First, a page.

An extended edition of an original broadcast on 31st October 2019 as part of Pythagoras' Trousers on Radio Cardiff.
Habitable zones, Lunar landers and Interstellar interlopers
Meanwhile, radio astronomers have discovered the most massive neutron star found to date - close to the maximum theoretical limit.
Closer to home, India's first attempt at landing on the Moon has ended in disaster, with the Vikram lander crashing onto the surface in the final moments of its journey.
And we've had a new interstellar visitor - a comet which appears to have come from another solar system. What could we learn from the interloper as it whizzes through our neighbourhood?
An extended edition of an original broadcast on 26th September 2019 as part of Pythagoras' Trousers on Radio Cardiff.
Lunar Gateways, Belching Black Holes and Warped Galaxies
A number of recent rocket engine tests lead us to consider what the near future of space travel might look like, with a proposed "lunar gateway" providing a staging point for explorers. Where might they go? Perhaps as far as Jupiter's moon, Europa, where recent observations have provided more evidence of a carbon-rich environment beneath the sub-surface ocean. A tantalising place to look for life.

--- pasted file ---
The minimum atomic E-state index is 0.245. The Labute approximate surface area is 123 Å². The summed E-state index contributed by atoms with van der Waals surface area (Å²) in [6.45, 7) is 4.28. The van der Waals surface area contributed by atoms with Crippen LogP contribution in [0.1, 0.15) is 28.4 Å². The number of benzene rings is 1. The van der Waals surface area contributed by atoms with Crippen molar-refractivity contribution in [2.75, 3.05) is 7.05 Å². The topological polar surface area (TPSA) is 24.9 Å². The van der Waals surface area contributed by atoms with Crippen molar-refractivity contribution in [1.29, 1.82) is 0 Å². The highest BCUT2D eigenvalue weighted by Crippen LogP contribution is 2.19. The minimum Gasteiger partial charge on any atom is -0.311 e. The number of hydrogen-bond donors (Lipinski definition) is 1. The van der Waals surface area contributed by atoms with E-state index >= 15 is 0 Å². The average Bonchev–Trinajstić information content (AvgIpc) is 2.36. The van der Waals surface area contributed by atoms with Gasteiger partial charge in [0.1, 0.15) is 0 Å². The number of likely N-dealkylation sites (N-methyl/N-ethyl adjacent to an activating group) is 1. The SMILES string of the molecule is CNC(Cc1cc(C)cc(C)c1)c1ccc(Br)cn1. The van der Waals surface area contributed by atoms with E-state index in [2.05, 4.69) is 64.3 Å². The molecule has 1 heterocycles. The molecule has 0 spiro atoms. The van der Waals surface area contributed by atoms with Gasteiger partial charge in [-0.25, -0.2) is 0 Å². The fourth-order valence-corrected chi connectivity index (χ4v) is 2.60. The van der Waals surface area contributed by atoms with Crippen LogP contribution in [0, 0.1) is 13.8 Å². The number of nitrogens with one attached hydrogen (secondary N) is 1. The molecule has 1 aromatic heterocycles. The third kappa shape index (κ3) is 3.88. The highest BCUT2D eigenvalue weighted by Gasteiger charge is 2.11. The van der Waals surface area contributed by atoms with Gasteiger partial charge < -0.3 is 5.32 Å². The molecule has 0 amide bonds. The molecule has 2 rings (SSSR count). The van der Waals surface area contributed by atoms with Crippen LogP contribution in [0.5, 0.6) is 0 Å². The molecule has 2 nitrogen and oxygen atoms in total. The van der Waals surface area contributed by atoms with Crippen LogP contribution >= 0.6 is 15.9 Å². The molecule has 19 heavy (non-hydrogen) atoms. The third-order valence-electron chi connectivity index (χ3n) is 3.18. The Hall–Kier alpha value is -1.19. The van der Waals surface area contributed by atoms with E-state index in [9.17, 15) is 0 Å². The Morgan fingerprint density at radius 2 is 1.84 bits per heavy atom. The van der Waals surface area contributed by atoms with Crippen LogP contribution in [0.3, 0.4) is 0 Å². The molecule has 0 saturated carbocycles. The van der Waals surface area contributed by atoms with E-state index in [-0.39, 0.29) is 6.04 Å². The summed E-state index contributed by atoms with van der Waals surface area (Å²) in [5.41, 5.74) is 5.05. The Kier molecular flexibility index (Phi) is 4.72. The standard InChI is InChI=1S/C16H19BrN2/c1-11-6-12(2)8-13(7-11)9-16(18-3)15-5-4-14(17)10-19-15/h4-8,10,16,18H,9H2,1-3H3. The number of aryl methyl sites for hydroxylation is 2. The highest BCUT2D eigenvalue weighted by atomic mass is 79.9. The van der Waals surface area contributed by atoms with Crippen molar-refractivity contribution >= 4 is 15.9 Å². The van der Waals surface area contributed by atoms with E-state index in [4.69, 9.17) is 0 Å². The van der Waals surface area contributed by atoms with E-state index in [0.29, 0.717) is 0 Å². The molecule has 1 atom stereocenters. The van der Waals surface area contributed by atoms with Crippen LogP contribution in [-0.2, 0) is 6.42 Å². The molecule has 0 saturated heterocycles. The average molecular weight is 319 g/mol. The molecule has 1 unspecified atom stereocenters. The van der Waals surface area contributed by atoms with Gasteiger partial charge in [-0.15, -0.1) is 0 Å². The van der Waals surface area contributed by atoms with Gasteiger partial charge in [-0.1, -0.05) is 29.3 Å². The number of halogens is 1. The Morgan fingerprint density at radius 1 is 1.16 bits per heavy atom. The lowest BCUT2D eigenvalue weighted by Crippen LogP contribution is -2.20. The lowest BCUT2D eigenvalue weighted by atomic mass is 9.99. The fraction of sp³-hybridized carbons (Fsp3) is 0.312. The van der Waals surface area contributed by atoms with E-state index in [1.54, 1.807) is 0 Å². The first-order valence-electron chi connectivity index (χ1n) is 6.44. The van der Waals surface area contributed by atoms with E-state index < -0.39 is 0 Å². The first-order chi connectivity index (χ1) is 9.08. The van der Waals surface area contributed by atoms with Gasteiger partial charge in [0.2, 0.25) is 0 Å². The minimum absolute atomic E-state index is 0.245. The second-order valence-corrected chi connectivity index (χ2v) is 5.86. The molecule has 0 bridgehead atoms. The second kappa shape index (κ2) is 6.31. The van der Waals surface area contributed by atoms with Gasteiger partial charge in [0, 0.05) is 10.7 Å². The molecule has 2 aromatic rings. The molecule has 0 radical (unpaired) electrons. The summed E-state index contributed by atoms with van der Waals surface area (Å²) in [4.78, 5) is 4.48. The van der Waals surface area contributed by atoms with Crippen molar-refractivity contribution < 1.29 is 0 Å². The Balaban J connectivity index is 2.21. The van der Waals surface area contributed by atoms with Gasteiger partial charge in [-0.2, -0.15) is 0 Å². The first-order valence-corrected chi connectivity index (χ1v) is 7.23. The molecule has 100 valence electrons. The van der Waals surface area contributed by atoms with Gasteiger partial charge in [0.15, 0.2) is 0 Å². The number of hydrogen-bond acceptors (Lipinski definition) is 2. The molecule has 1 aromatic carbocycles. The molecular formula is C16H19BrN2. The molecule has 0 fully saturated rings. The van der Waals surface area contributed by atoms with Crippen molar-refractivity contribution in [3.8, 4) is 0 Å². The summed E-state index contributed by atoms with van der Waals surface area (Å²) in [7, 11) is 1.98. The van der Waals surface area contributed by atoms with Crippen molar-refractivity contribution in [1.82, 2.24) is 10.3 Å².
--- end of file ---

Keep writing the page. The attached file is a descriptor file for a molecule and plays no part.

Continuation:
Further afield, NASA's TESS satellite has produced its first tranche of results after a year of observations. They show intriguing worlds that fall in what's been appearing to be a "mass gap" in terms of planets, with a narrow range of masses being under-represented.
On somewhat larger scales we have the black hole at the centre of our Milky Way galaxy, which appeared to briefly brighten earlier this year - evidence that it may have belched after a small snack. There's even something odd with the galaxy as a whole, with a survey of Cepheid variable stars showing a distinct lop-sided warp to the Milky Way's disk of stars.
An extended edition of an original broadcast on 30th August 2019 as part of Pythagoras' Trousers on Radio Cardiff.
But for the vast majority of the last 50 years, our exploration has been through our robotic envoys, sent to all manner of planets, moons, comets and asteroids. Some have whizzed by, while others have gone in to orbit. Some have landed on the surface, and a small number have roved or hopped around. The missions have come from a large number of nations, initially the US and Russia, and how Japan, China, Israel and Europe – including, of course, the UK.
So what does the future hold for robotic exploration? Where are we sending spacecraft next and why? Dr Colin Wilson, from the University of Oxford, explains what we've learned from just a few of our robotic explorers, and where they might take us in the future. We discuss past, present and future missions to both Venus and Mars, and an exciting prospect of a quadcopter on Titan.
An extended edition of an original broadcast on 1st August 2019 as part of Pythagoras' Trousers on Radio Cardiff.